The Neptune Grand has always been the seaside town’s ritziest hotel, despite the shady dealings and high-profile scandals that seem to follow its elite guests. When a woman claims that she was brutally assaulted in one of its rooms and left for dead by a staff member, the owners know that they have a potential powder keg on their hands. They turn to Veronica to disprove—or prove—the woman’s story.
The case is a complicated mix of hard facts, mysterious occurrences, and uncooperative witnesses. The hotel refuses to turn over its reservation list and the victim won’t divulge who she was meeting that night. Add in the facts that the attack happened months ago, the victim’s memory is fuzzy, and there are holes in the hotel’s surveillance system, and Veronica has a convoluted mess on her hands. As she works to fill in the missing pieces, it becomes clear that someone is lying—but who? And why?
I think one of the things that most impress me about this book series is the way they absolutely nail Veronica’s voice, the way it was in the series. To be fair, Rob Thomas was the creator of the show and co-author of the book, so there is continuity there, but nevertheless, I enjoy how seamless the transition from show to book has been. It’s Veronica, but all grown up – a little less prickly, a little more jaded, but still as determined, feisty, smart and kickass as ever.
And this second instalment doesn’t disappoint. In Mr Kiss and Tell, Veronica is on the trail of a serial rapist and abuser, whose case was brought to her attention after a woman is assaulted in the glitzy Neptune Grand hotel, and left for dead in a trash field, with no memory of how she got there.
The book pulls no punches – it makes it very clear how the justice system only works for some, particularly in the cases of rape or sexual assault – if you’re in any way involved in the sex industry, then pssshaw, it’s not rape, it’s shoplifting, right? *fumes* Not to mention, do you have a history, what were you wearing, why were you meeting a strange man… It takes a critical look and makes some rather pointed comments, which make my liberal heart sing with glee.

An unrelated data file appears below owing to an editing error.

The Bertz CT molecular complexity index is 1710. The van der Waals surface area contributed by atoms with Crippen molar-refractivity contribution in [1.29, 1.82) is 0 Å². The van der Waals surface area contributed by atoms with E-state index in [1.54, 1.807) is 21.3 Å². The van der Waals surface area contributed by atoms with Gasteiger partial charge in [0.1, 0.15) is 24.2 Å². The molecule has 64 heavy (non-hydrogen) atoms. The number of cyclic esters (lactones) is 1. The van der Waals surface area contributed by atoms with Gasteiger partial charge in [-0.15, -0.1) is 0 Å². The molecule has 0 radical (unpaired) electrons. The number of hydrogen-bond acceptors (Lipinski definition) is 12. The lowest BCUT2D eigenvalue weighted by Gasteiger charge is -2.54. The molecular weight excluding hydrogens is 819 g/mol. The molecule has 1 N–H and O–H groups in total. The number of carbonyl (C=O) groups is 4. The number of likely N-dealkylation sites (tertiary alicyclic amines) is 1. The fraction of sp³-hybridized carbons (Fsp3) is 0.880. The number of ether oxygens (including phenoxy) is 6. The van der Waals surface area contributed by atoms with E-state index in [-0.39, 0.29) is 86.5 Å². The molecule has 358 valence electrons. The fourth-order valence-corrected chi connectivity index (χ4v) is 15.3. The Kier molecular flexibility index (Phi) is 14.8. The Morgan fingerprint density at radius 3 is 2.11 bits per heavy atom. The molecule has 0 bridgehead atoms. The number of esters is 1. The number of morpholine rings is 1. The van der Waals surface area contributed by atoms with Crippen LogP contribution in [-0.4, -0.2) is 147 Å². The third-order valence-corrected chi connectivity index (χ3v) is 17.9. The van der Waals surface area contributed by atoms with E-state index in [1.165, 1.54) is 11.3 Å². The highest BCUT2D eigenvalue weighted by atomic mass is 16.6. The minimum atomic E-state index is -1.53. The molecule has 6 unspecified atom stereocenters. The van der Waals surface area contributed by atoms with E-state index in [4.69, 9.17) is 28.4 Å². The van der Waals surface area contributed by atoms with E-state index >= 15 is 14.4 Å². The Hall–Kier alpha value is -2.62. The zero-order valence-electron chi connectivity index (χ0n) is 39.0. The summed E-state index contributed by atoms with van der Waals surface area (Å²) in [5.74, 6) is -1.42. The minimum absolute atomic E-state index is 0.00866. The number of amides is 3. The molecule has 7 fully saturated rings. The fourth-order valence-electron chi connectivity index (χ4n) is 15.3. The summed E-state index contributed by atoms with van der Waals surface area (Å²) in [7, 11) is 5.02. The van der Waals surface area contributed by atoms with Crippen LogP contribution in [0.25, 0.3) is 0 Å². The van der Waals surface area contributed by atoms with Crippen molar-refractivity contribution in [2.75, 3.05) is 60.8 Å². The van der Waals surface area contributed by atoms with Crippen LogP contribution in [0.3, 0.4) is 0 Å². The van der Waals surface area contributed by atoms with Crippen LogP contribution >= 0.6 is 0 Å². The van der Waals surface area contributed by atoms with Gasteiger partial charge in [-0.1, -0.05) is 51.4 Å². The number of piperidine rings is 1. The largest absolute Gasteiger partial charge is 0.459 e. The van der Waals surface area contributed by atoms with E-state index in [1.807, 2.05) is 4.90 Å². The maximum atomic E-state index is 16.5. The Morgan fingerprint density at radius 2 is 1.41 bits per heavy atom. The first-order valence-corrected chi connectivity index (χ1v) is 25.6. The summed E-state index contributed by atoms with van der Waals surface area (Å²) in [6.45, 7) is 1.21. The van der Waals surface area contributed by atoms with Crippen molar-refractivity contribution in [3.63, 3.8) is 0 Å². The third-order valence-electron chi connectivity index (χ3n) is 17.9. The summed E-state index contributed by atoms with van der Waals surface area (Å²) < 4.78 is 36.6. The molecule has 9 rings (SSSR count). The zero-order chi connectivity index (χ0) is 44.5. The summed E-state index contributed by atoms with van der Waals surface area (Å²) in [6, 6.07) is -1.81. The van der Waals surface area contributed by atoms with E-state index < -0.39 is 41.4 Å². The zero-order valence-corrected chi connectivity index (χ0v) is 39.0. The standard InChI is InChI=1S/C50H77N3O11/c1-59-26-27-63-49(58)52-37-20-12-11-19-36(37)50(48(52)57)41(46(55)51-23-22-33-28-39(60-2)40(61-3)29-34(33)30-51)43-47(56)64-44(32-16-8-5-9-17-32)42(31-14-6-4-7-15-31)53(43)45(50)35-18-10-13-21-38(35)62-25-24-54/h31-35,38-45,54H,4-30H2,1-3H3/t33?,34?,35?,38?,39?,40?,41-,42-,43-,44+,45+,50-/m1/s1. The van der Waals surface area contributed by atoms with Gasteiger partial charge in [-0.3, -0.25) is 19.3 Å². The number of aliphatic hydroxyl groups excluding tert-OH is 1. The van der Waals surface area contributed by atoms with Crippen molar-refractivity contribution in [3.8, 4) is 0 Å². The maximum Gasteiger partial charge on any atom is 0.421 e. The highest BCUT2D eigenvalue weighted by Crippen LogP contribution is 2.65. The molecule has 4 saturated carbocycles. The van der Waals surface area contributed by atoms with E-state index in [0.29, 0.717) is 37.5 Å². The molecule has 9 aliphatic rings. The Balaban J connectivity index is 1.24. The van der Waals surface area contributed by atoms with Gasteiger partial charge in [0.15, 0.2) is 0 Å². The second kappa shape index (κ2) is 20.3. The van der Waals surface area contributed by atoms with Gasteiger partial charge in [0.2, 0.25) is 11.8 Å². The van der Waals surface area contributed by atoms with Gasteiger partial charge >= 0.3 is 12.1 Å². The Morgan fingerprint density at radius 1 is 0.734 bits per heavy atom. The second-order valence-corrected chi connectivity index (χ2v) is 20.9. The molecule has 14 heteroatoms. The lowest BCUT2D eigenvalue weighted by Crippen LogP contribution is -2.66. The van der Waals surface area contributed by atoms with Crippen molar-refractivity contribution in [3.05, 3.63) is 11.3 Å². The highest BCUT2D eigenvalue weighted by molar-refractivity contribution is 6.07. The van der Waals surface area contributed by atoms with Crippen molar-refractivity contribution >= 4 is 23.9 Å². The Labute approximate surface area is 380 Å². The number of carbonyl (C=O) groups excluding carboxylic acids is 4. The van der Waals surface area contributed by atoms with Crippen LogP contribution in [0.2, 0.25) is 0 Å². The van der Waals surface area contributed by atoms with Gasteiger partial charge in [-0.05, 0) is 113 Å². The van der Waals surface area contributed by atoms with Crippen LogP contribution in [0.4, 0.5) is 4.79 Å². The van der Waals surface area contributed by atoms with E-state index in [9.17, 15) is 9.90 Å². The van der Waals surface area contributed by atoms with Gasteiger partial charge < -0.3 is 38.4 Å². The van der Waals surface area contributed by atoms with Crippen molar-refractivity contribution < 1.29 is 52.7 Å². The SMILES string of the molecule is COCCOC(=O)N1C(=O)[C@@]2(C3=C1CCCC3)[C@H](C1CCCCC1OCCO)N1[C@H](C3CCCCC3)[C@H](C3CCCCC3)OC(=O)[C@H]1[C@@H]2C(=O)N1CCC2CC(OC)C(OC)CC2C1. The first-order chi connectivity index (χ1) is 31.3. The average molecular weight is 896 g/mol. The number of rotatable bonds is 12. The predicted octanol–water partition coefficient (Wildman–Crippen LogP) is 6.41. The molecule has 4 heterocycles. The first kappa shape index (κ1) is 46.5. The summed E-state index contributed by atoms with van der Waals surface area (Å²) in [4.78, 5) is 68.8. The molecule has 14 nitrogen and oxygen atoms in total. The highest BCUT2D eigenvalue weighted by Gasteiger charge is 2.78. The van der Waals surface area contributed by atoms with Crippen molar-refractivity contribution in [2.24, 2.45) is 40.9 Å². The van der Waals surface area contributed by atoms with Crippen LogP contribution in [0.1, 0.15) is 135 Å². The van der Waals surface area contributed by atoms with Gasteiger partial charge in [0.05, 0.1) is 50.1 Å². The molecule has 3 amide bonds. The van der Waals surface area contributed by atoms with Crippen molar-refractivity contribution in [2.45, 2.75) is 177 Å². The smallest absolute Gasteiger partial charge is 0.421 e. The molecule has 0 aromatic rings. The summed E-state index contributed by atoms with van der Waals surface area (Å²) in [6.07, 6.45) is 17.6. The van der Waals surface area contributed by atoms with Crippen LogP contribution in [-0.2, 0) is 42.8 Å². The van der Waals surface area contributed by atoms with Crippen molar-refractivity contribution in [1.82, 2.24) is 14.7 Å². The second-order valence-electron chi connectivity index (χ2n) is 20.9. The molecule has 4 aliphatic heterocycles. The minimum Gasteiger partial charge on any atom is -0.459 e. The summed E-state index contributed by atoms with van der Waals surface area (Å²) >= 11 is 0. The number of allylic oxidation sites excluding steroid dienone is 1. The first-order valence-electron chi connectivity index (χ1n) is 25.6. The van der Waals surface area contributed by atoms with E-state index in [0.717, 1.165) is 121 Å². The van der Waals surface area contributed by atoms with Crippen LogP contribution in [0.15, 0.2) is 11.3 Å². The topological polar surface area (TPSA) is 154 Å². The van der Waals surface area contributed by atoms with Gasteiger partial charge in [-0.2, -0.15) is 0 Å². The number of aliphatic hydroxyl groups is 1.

This criticism of the justice system extends to the American system of policing as well – and couldn’t be more timely, considering all that’s going on in the states at the moment. (And always has been, who are we kidding?) On the heels of the case of Eli (Weevil)’s court case, with him being falsely charged due to planted evidence, we’re once again reminded how the system works for those with money and power in Neptune, while those less fortunate are either completely abandoned by the system, or become victims of it. This culminates in Keith and Cliff deciding that something has to give, and fighting back against Sheriff Lamb, the epitomy of police corruption.
Quite apart from her pressing case, running a business with her father and all the other goings-on in Neptune, Veronica is also juggling to spend time with Logan, back from shore leave. Now I will admit – I was never a Veronica/Logan shipper. *ducks for cover* Nevertheless, it’s great to see Logan a changed man, albeit one who still goes on bromance dates with Dick Casablancas.
Finally, I love how the books do service to the hardcore fans of the series by dropping in mentions of previous characters, cases and incidents from the show. And it serves as a recap for those who haven’t watched the series (WHAT ARE YOU WAITING FOR?!) but have started the books.
Mr Kiss and Tell was more about the journey than the destination – we find out who the perpetrator is around halfway through, but it’s getting him proven guilty that’s the problem. The case also wasn’t as front and centre as it was in the previous book, what with everything else going on, but I found I was so invested in all the betrayals, tensions and Neptune politics that it didn’t bother me.
All in all, another strong instalment in the Veronica Mars series. Live long and prosper, I say!
ARC received from Edelweiss in return for an honest review.